In Brief
  • Planetary scientist James Shirley has suggested a model that could help predict when Mars' global dust storms are most likely to occur.
  • The winds in the strongest Martian storms top out at about 97 km/h (60 mph), less than half the speed of some hurricane-force winds on Earth.

A Global Threat

In preparation for the eventual manned missions to the red planet, scientists are investigating everything from Mars’ atmospheric conditions to how to grow food with Martian soil. But one weather phenomenon has consistently stumped astronomers: Mars’ dust storms.

Mars gets a large variety of dust storms, everything from small dust devils to massive “global” storms. When these storms coalesce, they become more regional systems, as big as continents. Rarely, these regional systems grow big enough that they become global surface features. Such storms are obviously very troublesome when it comes to landing on the red planet.


Now, planetary scientist James Shirley has suggested a model that could help predict when Mars’ global dust storms are most likely to occur. During the course of Mars’ orbit, the planet’s momentum alters based on the net attractions that go on around it. The planet eventually has to give that momentum back.

Shirley predicts that these global storms occur in periods when Mars’ angular momentum is increasing (due to the aforementioned forces) and the planet is in the first part of the dust storm season. Shirley points out that no global storm “occurred in years when the momentum was decreasing during the first part of the dust storm season.”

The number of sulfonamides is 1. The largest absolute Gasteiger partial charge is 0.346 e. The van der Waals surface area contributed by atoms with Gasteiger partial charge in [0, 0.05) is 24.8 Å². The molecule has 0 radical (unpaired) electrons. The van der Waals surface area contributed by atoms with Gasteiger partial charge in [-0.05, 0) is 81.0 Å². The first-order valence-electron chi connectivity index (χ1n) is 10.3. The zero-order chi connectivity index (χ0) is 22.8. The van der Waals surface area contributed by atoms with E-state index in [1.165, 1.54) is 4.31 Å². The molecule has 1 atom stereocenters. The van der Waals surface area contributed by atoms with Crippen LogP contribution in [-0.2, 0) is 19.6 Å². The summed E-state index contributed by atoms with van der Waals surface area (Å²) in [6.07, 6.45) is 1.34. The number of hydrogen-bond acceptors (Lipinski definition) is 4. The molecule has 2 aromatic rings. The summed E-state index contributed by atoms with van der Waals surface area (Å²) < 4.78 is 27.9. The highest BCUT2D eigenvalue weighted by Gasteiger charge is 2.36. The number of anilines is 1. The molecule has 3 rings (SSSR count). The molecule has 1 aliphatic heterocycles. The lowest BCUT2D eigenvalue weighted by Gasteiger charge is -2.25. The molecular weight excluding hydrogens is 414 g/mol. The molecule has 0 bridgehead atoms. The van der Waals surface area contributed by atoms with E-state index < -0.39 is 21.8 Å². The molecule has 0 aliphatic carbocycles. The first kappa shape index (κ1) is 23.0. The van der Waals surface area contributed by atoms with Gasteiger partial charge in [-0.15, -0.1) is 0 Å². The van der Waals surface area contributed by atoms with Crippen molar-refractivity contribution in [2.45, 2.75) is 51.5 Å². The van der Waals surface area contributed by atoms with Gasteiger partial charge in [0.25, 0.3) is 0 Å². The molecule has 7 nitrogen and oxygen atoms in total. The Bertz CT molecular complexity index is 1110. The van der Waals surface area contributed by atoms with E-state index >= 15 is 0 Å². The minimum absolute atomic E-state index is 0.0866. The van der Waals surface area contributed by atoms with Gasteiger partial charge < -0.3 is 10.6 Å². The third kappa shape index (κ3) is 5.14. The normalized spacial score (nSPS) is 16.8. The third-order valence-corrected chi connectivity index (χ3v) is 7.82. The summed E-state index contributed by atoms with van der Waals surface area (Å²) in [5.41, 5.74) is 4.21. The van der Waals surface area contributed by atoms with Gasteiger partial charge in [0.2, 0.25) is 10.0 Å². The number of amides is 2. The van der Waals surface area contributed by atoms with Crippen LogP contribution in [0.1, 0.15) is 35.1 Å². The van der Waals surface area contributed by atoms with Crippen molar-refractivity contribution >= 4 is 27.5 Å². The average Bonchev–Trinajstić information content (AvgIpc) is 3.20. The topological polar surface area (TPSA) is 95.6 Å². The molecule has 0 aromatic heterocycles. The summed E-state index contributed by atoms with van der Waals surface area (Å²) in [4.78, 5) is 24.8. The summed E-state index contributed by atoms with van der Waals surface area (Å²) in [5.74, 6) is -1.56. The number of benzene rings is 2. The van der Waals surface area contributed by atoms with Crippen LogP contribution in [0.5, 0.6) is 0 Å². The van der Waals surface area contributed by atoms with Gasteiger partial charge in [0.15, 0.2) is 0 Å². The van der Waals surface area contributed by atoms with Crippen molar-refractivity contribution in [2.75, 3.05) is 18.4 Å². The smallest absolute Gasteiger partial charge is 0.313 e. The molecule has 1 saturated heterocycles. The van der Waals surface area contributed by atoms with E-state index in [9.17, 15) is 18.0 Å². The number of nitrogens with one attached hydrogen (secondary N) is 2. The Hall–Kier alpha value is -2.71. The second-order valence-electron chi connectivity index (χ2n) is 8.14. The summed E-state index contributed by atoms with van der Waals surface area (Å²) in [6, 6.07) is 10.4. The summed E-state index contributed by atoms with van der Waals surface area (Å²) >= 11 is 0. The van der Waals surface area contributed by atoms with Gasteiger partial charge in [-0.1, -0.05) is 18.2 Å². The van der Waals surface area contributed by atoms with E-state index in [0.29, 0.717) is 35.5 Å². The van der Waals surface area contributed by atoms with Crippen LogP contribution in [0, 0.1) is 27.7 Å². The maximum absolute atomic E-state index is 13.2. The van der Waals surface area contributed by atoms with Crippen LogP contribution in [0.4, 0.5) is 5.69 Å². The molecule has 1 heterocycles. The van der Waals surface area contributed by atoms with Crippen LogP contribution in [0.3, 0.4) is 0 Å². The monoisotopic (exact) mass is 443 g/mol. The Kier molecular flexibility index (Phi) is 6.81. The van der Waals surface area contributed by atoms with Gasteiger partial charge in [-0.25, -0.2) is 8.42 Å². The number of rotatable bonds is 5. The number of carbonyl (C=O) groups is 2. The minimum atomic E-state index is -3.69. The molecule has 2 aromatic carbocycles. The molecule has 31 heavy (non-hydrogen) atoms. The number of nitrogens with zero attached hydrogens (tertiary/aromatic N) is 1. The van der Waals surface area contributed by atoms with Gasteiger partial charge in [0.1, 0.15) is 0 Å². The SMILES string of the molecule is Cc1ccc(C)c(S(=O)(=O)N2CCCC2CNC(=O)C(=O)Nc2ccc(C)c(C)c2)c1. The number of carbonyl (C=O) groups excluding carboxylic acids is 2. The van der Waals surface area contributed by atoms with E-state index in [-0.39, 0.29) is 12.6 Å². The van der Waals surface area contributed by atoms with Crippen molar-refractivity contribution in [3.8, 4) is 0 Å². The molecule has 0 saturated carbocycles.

But unlike popular depictions of Martian dust storms ( i.e. The Martian), these dust storms aren’t strong enough to rip apart major equipment. Still, accurate predictions are necessary for extended colonization and landings for a number of reasons.

ExoMars and More

Predicting these global storms has been one of the priorities of anybody who wants to go Mars as, back in 2007, two Martian rovers had to be placed in survival mode after a global dust storm severely cut into their solar supply.

It’s this unpredictability that scientists are trying to counter. Enter: the Schiaparelli lander of the ExoMars mission, which is set to arrive at the red planet today. In theory, it should have already touched down, but confirmation will take hours. Finding the signal in an “ocean of noise” is not going to be quick, according to ESA’s Andrea Accomazzo.

The main purpose of Schiaparelli is to test landing technologies for future missions. It carries a small weather station to measure temperature, humidity, and factors from these dust storms. Ultimately, this would could greatly assist us with future landing efforts.

Today’s landing is meant to be a stepping stone for subsequent missions that will search for life on Mars. In 2018, for example, NASA hopes to land the Insight probe on Mars. SpaceX has been vocal about plans to drop one of its Dragon capsules on the Martian surface. Further, Europe and Russia already have a follow-up ExoMars collaboration for 2020.

It’s going to be a busy decade on the Red Planet.